ILNews

Judges reverse insurance double credit

Jennifer Nelson
January 1, 2009
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A trial court erred when it issued a mother two health insurance credits instead of one, which led to a miscalculation of the child support owed between the parents, the Indiana Court of Appeals ruled today.

In D.W. v. L.W., No. 20A04-0907-CV-375, father D.W. paid child support to his ex-wife L.W. for his three minor children, who lived with their mother. The mother paid nearly $57 a week in premiums for health insurance covering the three kids.

One of the children eventually moved in with the father and the child support order was modified. The trial court granted the mother a health insurance credit of $57 per week for 2007, and ordered father's child support obligation re-set to $12 a week during the 2007-2008 time period. The trial court relied on two offsetting child support worksheets, which separately calculated the father's obligation with respect to the two kids living with the mother and the mother's offsetting obligation with respect to the child living with the father. Both worksheets included the health insurance credit and a corresponding $57 credit to the mother.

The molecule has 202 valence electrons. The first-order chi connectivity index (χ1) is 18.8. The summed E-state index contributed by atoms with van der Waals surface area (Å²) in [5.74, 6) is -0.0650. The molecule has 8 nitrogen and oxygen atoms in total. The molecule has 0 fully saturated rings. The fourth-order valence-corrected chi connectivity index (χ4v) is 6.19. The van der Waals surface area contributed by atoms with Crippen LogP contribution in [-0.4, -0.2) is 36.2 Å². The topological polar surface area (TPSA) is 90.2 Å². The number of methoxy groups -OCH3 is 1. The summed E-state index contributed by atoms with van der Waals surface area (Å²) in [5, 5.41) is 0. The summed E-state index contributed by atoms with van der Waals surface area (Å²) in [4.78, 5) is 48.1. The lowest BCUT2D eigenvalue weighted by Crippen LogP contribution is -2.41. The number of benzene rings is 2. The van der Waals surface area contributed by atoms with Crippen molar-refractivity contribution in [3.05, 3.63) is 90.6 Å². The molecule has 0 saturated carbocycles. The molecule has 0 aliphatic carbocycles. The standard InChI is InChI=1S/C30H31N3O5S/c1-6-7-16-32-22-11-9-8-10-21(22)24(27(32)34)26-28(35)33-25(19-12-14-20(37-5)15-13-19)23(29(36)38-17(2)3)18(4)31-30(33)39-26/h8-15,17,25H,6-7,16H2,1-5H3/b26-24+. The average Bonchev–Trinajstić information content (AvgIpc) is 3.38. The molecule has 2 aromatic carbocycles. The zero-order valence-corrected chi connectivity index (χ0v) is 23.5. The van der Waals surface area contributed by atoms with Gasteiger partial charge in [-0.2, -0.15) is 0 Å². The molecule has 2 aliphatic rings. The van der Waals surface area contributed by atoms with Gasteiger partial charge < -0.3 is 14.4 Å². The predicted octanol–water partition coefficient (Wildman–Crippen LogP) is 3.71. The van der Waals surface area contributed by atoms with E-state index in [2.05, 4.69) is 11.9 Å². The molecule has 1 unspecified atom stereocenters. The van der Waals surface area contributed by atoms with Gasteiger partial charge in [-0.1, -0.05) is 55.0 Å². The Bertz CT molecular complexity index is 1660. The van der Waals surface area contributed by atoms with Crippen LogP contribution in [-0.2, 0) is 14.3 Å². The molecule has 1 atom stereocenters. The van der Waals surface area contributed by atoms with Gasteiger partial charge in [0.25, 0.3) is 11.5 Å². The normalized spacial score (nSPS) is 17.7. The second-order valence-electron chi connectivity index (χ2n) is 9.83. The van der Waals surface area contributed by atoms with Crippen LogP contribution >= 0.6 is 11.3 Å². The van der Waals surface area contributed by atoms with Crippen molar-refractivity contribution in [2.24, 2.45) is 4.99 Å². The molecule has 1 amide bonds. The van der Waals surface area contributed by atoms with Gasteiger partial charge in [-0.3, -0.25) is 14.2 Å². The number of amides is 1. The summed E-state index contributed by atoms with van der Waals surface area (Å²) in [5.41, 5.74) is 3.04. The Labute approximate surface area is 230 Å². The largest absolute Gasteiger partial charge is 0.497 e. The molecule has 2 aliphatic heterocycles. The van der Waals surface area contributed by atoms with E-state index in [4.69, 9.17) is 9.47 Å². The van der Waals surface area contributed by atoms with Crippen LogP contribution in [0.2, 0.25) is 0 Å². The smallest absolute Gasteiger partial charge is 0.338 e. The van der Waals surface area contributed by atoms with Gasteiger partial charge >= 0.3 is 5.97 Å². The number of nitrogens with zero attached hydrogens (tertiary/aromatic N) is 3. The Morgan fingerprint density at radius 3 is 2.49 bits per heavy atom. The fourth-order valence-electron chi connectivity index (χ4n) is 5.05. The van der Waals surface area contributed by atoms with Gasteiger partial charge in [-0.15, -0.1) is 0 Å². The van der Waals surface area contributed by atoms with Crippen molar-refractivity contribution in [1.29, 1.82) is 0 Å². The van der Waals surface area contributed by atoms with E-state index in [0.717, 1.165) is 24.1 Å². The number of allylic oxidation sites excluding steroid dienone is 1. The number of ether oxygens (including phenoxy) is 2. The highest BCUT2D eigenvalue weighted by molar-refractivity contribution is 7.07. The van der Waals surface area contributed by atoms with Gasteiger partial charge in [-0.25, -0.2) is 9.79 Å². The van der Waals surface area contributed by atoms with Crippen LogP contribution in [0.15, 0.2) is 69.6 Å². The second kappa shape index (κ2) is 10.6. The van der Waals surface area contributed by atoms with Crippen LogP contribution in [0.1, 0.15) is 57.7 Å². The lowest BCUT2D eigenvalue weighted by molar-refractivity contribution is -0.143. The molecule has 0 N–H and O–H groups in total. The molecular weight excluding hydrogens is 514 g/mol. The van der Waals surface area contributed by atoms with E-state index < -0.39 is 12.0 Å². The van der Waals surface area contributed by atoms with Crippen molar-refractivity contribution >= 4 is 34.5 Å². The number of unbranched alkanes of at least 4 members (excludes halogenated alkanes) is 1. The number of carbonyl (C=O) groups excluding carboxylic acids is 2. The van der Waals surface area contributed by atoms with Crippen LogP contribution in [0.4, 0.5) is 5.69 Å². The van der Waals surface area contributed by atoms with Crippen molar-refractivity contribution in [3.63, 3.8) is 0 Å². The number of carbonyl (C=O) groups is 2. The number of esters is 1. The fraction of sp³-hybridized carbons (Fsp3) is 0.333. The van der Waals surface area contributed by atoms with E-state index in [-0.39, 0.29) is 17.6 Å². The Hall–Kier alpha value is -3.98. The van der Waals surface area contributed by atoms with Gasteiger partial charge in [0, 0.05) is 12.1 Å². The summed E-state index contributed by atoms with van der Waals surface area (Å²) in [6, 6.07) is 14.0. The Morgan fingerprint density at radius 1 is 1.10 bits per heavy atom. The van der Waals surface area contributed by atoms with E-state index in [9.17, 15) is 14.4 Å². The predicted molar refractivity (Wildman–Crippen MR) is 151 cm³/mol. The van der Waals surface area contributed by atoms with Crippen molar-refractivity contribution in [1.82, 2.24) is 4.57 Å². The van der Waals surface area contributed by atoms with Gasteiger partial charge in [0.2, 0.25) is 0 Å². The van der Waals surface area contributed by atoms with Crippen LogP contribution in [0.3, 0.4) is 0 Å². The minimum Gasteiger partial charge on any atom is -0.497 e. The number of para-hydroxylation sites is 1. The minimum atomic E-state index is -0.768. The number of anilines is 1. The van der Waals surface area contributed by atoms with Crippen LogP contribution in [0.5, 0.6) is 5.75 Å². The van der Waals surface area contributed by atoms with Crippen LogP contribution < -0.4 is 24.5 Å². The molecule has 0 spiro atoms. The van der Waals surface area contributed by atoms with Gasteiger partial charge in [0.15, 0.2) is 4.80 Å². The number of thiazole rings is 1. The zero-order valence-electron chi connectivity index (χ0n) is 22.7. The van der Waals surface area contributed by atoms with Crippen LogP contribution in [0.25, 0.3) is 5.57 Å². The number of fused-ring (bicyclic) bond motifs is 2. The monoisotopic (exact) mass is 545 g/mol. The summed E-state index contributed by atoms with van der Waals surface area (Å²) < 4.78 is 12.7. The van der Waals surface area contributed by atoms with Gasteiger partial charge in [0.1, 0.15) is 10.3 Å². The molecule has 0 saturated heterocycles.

The trial court denied the father's motion to correct error.

The Court of Appeals found the trial court erred by granting a $114 credit to the mother, rather than the single $57 per week credit. Under the Indiana Child Support Rules and Guidelines, it would be correct for the court to add $57 per week to the basic child support amount for all three children and give the mother a credit for the same amount. This case is not straightforward though, wrote Judge Margret Robb, because the mother paid the premium for all three kids, but only two lived with her.

"The guidelines do not provide specific guidance for the resulting question of how a single health insurance premium is to be divided among the children and the two worksheets for purposes of calculating any credit due the paying parent," she wrote.

The father argued for a prorated premium and credit under the circumstances but didn't cite any authority to support it. But the results of the two worksheets are ultimately combined, and the Court of Appeals can't say the trial court's failure to divide the costs and credits between the two worksheets was an abuse of discretion by itself.

The appellate court did agree with the father that it was improper for the court to credit the mother twice for the health insurance premium. The trial court made no finding that deviation from the guidelines was appropriate based on the circumstances of the case.

"Further, if either parent had custody of all three minor children, the language of the guidelines would instruct the trial court to count the credit only once. We see no reason to count the credit twice here, simply because Mother has custody of only two of the children," wrote Judge Robb.

The appellate court remanded with instructions the trial court order mother to pay the father $23 per week in child support for the 2007-2008 time period and determine any support arrearage owing between the two.